Shakespeare is all things to all people. The greatest writer we have, he was subtle to the extent of ambivalence. As a man he was sexually fluid, politically ambidextrous and not prepared to commit himself on anything, least of all religion. It's sometimes said that the son of a provincial glove-maker could not have had sufficient knowledge or experience to write the plays and poems he is credited with.
The British tourism industry appears to be gripped by a form of schizophrenia. On the one hand, we are told that holidaying in Britain has never been more fashionable, with hotels and resorts enjoying a boom this summer. 'Suddenly our seaside towns are the places to be. Santorini is out. Scarborough is in,' gushed the Sunday Times last weekend.On the other hand, it is barely a month since we were warned that domestic tourism was facing its deepest ever crisis.
Few Tory MPs set off for the summer recess in a confident mood. There is unease about the opinion polls, and the leader. There is also grumbling about IDS's failure to sharpen up the shadow Cabinet, though it would have been hard for him to do that. The obvious candidates for the sack are Quentin Davies, John Hayes and Bernard Jenkin, the shadow Defence Secretary who makes Geoff Hoon look like Bismarck.
If you are looking for some fun, and have a research grant to spend, try this. Visit an American university, bump into random students in the corridor and loudly call each one 'asshole'. Then measure their reactions. This is what a team of psychologists did in a controlled experiment at the University of Michigan. The results were most interesting. Students from the southern part of the United States reacted far more violently and aggressively than those from the North, were shown to have much higher levels of cortisone and testosterone, and in tests regularly suggested more belligerent solutions to problems.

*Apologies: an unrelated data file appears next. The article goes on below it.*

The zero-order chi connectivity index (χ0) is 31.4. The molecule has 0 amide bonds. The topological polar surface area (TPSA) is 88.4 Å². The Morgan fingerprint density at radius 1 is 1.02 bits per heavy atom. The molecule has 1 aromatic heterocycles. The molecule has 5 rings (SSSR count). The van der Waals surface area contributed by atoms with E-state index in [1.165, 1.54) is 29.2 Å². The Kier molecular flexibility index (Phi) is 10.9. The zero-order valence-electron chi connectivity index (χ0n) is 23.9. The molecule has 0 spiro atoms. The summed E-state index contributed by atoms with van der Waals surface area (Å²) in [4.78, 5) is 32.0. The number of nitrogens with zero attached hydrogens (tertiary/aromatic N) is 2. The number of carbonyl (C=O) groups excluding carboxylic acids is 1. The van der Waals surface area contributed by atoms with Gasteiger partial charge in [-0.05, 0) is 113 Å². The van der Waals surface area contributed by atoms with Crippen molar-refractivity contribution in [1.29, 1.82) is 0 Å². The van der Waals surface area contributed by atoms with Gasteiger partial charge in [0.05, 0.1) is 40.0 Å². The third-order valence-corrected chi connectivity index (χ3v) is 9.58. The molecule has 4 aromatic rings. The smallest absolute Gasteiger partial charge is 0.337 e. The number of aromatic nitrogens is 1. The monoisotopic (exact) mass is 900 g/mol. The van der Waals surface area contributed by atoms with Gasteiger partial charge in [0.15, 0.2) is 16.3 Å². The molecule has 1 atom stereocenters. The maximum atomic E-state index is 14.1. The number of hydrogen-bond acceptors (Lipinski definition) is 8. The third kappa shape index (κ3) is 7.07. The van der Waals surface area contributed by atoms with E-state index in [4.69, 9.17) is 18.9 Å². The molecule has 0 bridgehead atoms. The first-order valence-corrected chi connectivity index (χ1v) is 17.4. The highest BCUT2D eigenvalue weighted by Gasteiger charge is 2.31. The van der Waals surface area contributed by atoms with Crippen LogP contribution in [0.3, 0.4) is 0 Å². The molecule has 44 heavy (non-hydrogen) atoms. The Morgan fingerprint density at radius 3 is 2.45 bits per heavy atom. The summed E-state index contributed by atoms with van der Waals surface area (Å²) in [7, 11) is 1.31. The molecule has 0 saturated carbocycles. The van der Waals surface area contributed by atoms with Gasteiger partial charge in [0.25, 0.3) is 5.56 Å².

There are no cloud-capped towers, but it is a gorgeous palace – or, rather, ranch. King Hamad of Bahrain, a short, stocky but powerfully built man in his early 50s, strides out of his marble hall to shake my hand on his distinctly palatial doorstep. It is about 110 degrees Fahrenheit in the shade in this desert kingdom, so we head for the air-conditioning as swiftly as possible.His Majesty, who succeeded his father as Emir in 1999 and became King two years ago after establishing a constitutional monarchy, is between rides.
If you exclude the hypothesis that most British official statistics have been manipulated for one political purpose or another, the latest crime figures appear strange and mysterious: while crimes of violence against the person have risen by 20 per cent in a single year, other forms of crime have fallen somewhat. Since most serious crimes are committed by people who also commit many lesser crimes, and clear-up rates are at an all-time low, the figures are surprising, to say the least.
The lightening of Tony Blair's mood on Sunday afternoon was palpable. For two days, ever since news of David Kelly's suicide broke during his Far-East tour, the Prime Minister had looked haggard and broken. His voice went miserable and panicky. But the BBC announcement that Dr Kelly was the source for reporter Andrew Gilligan brought the colour back to the Prime Minister's cheeks. Tony Blair and his Downing Street strategists believed that the revelation that Kelly was the source gave them the chance to seize victory in their six-week-old war against the BBC.
There was a strange sort of hiatus between Andrew Gilligan's report on the Today programme that Alastair Campbell had 'sexed up' some of the evidence about Iraq's threat to the West, and Mr Campbell's rage at being so accused. It lasted for nearly four weeks. Immediately after Gilligan made his report, there was a brief letter of complaint from Campbell – not an unusual eventuality – but nothing more; just this rageless lacuna.